Large, full-path natural avalanches will be possible today. Avoid lower runout zones.
Above 2,500ft High
1,500 to 2,500ft High
Below 1,500ft High
Degrees of Avalanche Danger ?
Avalanche Problem #1: Storm Slab
Heavy snowfall and strong southerly winds continue today. Natural and human-triggered slides remain likely within the new snow and at the new/old snow interface. Wind-loaded slopes on lee aspects and terrain features will be especially dangerous. North-facing avalanche chutes may produce large avalanches. Avoid lower runouts.
Avalanche Problem #2: Wet Slides
This will be a concern only below 1,500ft. As heavy rain wets the new snow, expect wet sluffs and wet slabs to occur on slopes steeper than 32 degrees. Steep open areas and gullies/terrain traps will be dangerous during this period.
Avalanche Problem #3: Deep Slab
Finally, there is a layer of large facets about 1m deep in this zone. Though it will be hard to trigger this layer, the very heavy new load of fresh snow will add a lot of stress. Avalanches at the surface may step down this deep, leading to wide and deep propagation. Avoiding rocky and thin areas will help minimize the risk of triggering this layer. Remote triggering is also possible on this layer, so stay out from below steep slopes.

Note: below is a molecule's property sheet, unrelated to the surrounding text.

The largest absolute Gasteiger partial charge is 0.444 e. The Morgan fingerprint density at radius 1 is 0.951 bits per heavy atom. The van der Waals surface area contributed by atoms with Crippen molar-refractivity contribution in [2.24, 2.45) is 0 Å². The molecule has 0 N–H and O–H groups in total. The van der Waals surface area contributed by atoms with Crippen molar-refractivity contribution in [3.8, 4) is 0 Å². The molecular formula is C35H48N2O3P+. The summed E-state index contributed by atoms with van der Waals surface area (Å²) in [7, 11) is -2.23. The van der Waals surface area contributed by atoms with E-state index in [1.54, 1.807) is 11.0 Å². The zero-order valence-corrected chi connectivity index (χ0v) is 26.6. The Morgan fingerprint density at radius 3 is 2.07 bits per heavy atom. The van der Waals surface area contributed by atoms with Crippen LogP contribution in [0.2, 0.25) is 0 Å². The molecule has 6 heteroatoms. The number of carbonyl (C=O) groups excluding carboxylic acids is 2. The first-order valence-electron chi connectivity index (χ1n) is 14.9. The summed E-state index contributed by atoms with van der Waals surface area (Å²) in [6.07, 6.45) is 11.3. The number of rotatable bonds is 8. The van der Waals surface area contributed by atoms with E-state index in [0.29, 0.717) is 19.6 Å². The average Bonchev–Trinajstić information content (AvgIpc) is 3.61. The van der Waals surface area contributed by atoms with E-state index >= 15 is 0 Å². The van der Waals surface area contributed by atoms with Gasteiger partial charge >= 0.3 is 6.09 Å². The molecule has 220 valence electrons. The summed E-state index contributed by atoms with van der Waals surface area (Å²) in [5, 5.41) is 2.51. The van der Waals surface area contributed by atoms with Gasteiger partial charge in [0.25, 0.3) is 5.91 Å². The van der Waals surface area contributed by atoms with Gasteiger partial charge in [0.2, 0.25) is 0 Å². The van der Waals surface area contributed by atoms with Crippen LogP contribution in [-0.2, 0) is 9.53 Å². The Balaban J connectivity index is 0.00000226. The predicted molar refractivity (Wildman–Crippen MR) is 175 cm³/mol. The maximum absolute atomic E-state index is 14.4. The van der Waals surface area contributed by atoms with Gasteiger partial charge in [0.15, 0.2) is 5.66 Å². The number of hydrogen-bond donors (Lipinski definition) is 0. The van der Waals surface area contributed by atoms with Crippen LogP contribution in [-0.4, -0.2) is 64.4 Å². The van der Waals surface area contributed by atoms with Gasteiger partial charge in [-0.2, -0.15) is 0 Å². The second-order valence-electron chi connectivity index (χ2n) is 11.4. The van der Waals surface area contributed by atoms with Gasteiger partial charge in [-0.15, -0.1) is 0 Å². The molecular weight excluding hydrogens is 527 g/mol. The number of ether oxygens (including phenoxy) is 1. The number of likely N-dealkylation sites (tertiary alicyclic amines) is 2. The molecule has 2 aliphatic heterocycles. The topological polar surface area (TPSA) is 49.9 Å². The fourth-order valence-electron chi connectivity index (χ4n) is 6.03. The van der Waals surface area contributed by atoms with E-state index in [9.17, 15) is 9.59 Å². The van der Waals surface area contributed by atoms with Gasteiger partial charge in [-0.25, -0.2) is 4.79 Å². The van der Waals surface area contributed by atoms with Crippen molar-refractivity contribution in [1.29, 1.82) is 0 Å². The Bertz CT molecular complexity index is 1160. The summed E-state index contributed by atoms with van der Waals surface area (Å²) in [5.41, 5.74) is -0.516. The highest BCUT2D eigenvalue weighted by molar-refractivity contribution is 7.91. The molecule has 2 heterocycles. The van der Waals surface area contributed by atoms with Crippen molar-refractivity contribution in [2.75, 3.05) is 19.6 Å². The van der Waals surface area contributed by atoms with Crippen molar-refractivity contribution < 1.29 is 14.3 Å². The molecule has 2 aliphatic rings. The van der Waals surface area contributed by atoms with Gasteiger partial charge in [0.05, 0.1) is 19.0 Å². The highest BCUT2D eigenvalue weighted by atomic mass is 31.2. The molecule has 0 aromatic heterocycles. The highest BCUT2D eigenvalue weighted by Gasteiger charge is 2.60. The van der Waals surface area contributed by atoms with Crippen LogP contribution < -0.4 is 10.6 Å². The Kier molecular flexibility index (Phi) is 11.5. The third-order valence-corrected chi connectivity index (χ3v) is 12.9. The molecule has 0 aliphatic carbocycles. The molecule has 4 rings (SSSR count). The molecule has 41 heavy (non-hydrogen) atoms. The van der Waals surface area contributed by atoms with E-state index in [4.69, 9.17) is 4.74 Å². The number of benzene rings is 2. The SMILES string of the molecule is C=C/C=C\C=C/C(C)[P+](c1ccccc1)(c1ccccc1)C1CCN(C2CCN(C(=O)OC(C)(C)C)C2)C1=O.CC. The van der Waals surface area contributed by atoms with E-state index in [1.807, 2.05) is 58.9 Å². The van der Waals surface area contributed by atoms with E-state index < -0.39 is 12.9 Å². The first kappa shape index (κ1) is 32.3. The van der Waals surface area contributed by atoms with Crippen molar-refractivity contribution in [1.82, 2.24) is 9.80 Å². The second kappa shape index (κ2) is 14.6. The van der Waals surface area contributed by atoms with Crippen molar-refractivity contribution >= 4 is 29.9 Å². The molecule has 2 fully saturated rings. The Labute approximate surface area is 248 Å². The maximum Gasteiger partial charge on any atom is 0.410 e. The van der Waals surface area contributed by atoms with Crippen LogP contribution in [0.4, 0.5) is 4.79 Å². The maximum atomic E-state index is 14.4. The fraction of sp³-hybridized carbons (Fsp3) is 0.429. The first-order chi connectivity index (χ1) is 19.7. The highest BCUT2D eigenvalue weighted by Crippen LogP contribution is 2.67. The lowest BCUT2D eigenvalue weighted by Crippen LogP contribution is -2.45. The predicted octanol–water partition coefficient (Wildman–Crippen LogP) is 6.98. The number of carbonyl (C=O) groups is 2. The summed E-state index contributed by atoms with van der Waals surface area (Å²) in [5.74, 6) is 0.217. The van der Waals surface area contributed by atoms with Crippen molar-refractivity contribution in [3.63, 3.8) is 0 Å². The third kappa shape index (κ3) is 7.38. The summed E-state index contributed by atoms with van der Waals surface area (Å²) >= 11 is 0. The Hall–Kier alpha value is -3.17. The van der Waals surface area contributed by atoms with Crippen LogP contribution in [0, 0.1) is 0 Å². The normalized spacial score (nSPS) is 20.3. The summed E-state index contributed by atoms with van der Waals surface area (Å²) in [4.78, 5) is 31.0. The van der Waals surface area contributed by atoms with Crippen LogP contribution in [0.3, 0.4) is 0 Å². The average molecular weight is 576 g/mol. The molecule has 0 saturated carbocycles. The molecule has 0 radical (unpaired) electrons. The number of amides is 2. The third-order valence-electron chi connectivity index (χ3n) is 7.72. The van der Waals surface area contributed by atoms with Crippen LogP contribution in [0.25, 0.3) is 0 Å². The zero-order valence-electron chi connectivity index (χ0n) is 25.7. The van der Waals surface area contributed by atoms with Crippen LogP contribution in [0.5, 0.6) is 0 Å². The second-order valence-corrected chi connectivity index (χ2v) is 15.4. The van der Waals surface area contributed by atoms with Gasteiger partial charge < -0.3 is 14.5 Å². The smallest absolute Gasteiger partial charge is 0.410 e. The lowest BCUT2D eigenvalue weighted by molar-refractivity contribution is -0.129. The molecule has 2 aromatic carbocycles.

Recent Avalanche Activity
There were isolated areas of wet and dry loose slides coming down from steep/cliffy terrain, mainly on sun-affected slopes. None of this activity was large, and occurred during warm temperatures earlier this week.
Snow totals from the 12th-16th are around 40-60″ above 1200ft (highest amounts in the Lutak zone, with less towards the Pass). Below that level was mostly rain. South winds were strong throughout the storm, and there were brief periods of rain up to 2500ft near town.
Snow levels will be slowly dropping towards sea level Monday evening as cold air filters in from the north. Precipitation will continue Monday, with up to 12″ of additional snowfall. After a break in the weather on Tuesday, more snow is expected Wednesday-Thursday with cold temperatures and accumulations at sea level.
Additional Info & Media
2017 New Year’s resolution – develop backcountry habits to LIVE TO RIDE ANOTHER DAY:
- everyone in my riding group has a functioning beacon, probe, and shovel (& floatpack)
- my group chooses to avoid slopes with rocky trigger points
- my group chooses to avoid slopes with terrain traps; cliffs, gullies, and creek ravines
- my group agrees that one rider on a steep slope at a time is what we do
- my group gathers out of harm’s way, beyond the run-out
- my group reviews our day – where could we have triggered a slide? how can we improve our plan?